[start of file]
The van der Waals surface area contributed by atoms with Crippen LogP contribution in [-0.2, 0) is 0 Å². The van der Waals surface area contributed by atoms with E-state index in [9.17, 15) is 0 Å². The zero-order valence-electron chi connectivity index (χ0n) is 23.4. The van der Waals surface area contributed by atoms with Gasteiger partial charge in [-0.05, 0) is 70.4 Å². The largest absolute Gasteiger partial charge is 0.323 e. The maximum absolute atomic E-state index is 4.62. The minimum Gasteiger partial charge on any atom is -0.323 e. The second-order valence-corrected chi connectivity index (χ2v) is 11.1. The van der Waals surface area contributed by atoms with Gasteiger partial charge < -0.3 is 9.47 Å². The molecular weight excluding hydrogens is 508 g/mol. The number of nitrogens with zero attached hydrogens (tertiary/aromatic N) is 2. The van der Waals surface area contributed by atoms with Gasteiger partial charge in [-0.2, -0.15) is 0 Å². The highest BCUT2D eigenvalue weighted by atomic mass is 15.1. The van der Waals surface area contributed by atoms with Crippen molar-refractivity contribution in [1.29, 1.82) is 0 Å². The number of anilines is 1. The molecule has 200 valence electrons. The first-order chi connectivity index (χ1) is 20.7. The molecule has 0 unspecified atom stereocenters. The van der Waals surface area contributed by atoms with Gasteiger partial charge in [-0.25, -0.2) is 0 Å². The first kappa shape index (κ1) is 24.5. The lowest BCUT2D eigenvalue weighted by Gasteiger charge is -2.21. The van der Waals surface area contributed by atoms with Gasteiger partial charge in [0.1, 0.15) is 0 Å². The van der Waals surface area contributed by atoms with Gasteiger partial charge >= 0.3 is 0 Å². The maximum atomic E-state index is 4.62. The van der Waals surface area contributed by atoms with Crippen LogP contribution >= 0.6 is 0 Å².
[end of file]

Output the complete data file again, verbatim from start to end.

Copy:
The van der Waals surface area contributed by atoms with Crippen LogP contribution in [-0.2, 0) is 0 Å². The van der Waals surface area contributed by atoms with E-state index in [9.17, 15) is 0 Å². The zero-order valence-electron chi connectivity index (χ0n) is 23.4. The van der Waals surface area contributed by atoms with Gasteiger partial charge in [-0.05, 0) is 70.4 Å². The largest absolute Gasteiger partial charge is 0.323 e. The maximum absolute atomic E-state index is 4.62. The minimum Gasteiger partial charge on any atom is -0.323 e. The second-order valence-corrected chi connectivity index (χ2v) is 11.1. The van der Waals surface area contributed by atoms with Gasteiger partial charge < -0.3 is 9.47 Å². The molecular weight excluding hydrogens is 508 g/mol. The number of nitrogens with zero attached hydrogens (tertiary/aromatic N) is 2. The van der Waals surface area contributed by atoms with Gasteiger partial charge in [-0.2, -0.15) is 0 Å². The highest BCUT2D eigenvalue weighted by atomic mass is 15.1. The van der Waals surface area contributed by atoms with Crippen molar-refractivity contribution in [1.29, 1.82) is 0 Å². The number of anilines is 1. The molecule has 200 valence electrons. The first-order chi connectivity index (χ1) is 20.7. The molecule has 0 unspecified atom stereocenters. The van der Waals surface area contributed by atoms with Gasteiger partial charge in [-0.25, -0.2) is 0 Å². The first kappa shape index (κ1) is 24.5. The lowest BCUT2D eigenvalue weighted by Gasteiger charge is -2.21. The van der Waals surface area contributed by atoms with Gasteiger partial charge in [0.1, 0.15) is 0 Å². The van der Waals surface area contributed by atoms with Gasteiger partial charge >= 0.3 is 0 Å². The maximum atomic E-state index is 4.62. The van der Waals surface area contributed by atoms with Crippen LogP contribution >= 0.6 is 0 Å².